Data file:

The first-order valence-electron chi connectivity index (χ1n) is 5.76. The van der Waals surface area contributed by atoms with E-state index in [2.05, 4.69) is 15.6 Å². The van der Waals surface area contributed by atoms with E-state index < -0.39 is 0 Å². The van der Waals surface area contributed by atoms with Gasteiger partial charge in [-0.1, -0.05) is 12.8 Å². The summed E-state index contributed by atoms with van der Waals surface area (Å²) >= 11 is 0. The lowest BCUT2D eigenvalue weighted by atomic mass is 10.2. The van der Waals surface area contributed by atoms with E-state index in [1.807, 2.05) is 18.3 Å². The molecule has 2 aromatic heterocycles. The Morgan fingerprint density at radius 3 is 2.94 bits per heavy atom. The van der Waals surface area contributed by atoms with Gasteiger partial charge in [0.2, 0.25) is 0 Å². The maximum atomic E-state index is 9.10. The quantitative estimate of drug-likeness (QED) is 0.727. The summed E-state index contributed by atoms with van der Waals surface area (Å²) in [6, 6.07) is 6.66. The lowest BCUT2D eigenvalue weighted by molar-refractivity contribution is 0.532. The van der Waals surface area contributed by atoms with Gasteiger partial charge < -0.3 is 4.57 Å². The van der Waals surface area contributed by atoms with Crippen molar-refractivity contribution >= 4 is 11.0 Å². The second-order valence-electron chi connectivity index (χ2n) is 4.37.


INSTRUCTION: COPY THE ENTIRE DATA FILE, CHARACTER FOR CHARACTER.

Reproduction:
The first-order valence-electron chi connectivity index (χ1n) is 5.76. The van der Waals surface area contributed by atoms with E-state index in [2.05, 4.69) is 15.6 Å². The van der Waals surface area contributed by atoms with E-state index < -0.39 is 0 Å². The van der Waals surface area contributed by atoms with Gasteiger partial charge in [-0.1, -0.05) is 12.8 Å². The summed E-state index contributed by atoms with van der Waals surface area (Å²) >= 11 is 0. The lowest BCUT2D eigenvalue weighted by atomic mass is 10.2. The van der Waals surface area contributed by atoms with E-state index in [1.807, 2.05) is 18.3 Å². The molecule has 2 aromatic heterocycles. The Morgan fingerprint density at radius 3 is 2.94 bits per heavy atom. The van der Waals surface area contributed by atoms with Gasteiger partial charge in [0.2, 0.25) is 0 Å². The maximum atomic E-state index is 9.10. The quantitative estimate of drug-likeness (QED) is 0.727. The summed E-state index contributed by atoms with van der Waals surface area (Å²) in [6, 6.07) is 6.66. The lowest BCUT2D eigenvalue weighted by molar-refractivity contribution is 0.532. The van der Waals surface area contributed by atoms with Gasteiger partial charge < -0.3 is 4.57 Å². The van der Waals surface area contributed by atoms with Crippen molar-refractivity contribution >= 4 is 11.0 Å². The second-order valence-electron chi connectivity index (χ2n) is 4.37.